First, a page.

Whether the radical COVID-19 shift to e-learning will actually stick is more difficult to assess. Thrust unprepared into the emergency use of e-learning technology may sour teachers on adopting ed tech and activate their social justice impulses, focusing on the digital divide in terms of access.  Parents and families struggling to cope with the fears, anxieties, and stress of a pandemic are not at their best. When the crisis is finally over, this totally unplanned “experiment” with e-learning may well send everyone in K-12 education back into their comfort zones.

*An earlier and abridged version of this commentary appeared in The Globe and Mail, April 28, 2020.

What will post-COVID-19 Canadian schools look like? What is the tipping point when it is safe to reopen schools without significant health risks?  Is the early reopening in Quebec an aberration, or a predictor of what is to come? Why is it so much easier to authorize a full-system shutdown than it is to stage a resumption of school following a pandemic? 

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What a difference a global health crisis has made in Canadian K-12 education.  All of a sudden everyone has been thrust into “online learning” for weeks on end and “learning packets” are something housebound parents and children see as a welcome break from staring at small screens. It’s a completely new experience for the vast majority of students, teachers and parents with a few notable exceptions — those living in North American school districts with established E-Learning Day programs to support students during unplanned school closures.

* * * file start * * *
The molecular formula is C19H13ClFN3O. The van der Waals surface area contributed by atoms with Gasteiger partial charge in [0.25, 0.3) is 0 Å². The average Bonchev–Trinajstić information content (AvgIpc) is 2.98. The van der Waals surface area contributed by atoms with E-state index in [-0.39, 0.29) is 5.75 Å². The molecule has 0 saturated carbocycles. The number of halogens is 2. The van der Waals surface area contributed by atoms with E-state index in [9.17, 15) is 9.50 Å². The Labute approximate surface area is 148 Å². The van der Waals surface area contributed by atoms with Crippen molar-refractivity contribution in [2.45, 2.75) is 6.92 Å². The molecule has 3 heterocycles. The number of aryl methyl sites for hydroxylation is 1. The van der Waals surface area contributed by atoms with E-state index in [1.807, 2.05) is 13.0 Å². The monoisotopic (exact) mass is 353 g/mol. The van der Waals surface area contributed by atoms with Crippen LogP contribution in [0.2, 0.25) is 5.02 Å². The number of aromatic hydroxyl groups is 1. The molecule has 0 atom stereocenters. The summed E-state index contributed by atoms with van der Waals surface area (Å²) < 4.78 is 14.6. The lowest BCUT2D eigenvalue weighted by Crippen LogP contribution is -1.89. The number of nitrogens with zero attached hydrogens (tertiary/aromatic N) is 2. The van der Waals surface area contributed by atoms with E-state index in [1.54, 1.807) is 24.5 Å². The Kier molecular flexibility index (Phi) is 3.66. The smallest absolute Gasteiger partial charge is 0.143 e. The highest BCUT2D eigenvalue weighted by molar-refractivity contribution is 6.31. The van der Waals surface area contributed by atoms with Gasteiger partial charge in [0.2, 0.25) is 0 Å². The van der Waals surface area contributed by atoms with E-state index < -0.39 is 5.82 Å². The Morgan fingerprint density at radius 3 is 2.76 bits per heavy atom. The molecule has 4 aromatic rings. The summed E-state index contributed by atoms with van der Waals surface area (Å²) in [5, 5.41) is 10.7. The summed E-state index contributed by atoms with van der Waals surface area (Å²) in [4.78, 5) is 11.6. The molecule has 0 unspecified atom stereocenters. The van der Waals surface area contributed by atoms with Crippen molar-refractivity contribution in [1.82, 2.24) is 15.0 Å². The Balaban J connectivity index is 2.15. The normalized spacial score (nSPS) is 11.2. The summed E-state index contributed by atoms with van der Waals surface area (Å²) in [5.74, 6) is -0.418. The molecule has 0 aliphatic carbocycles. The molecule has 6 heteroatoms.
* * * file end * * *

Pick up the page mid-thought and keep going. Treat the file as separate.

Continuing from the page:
eLearning2019DaysCoverThe unexpected and unplanned COVID-16 school closures catapulted teachers into the unfamiliar territory of e-learning, forcing most to learn to use the new technology on the fly. It was no less a shock for parents, scrambling to grapple with Learning at Home programs while tending to their children cooped-up in social isolation. Now that there’s a glint of light at the end of the first wave COVID-19 school shutdown, it may be time to consider being better prepared the next time.